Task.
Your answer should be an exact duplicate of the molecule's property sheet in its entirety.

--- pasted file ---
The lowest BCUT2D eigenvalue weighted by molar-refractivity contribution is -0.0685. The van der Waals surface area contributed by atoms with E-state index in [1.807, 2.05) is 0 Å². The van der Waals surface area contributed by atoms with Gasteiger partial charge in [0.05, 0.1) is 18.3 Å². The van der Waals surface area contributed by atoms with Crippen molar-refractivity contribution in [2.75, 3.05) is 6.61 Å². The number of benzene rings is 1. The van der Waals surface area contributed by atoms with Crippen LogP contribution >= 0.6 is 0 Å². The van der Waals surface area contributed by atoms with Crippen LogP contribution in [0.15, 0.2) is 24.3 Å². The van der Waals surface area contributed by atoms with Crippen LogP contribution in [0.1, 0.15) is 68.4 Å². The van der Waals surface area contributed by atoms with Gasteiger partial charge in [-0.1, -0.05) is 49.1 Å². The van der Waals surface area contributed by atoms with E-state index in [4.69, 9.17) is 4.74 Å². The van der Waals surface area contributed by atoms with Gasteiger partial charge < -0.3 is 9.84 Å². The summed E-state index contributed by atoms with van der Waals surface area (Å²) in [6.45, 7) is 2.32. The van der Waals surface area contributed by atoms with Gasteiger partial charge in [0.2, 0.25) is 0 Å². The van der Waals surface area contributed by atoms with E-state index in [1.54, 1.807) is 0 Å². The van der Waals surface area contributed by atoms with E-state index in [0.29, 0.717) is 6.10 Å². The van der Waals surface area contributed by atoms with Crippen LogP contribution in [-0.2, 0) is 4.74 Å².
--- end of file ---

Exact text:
The lowest BCUT2D eigenvalue weighted by molar-refractivity contribution is -0.0685. The van der Waals surface area contributed by atoms with E-state index in [1.807, 2.05) is 0 Å². The van der Waals surface area contributed by atoms with Gasteiger partial charge in [0.05, 0.1) is 18.3 Å². The van der Waals surface area contributed by atoms with Crippen molar-refractivity contribution in [2.75, 3.05) is 6.61 Å². The number of benzene rings is 1. The van der Waals surface area contributed by atoms with Crippen LogP contribution >= 0.6 is 0 Å². The van der Waals surface area contributed by atoms with Crippen LogP contribution in [0.15, 0.2) is 24.3 Å². The van der Waals surface area contributed by atoms with Crippen LogP contribution in [0.1, 0.15) is 68.4 Å². The van der Waals surface area contributed by atoms with Gasteiger partial charge in [-0.1, -0.05) is 49.1 Å². The van der Waals surface area contributed by atoms with E-state index in [4.69, 9.17) is 4.74 Å². The van der Waals surface area contributed by atoms with Gasteiger partial charge < -0.3 is 9.84 Å². The summed E-state index contributed by atoms with van der Waals surface area (Å²) in [6.45, 7) is 2.32. The van der Waals surface area contributed by atoms with Gasteiger partial charge in [0.2, 0.25) is 0 Å². The van der Waals surface area contributed by atoms with E-state index in [1.54, 1.807) is 0 Å². The van der Waals surface area contributed by atoms with E-state index in [0.29, 0.717) is 6.10 Å². The van der Waals surface area contributed by atoms with Crippen LogP contribution in [-0.2, 0) is 4.74 Å².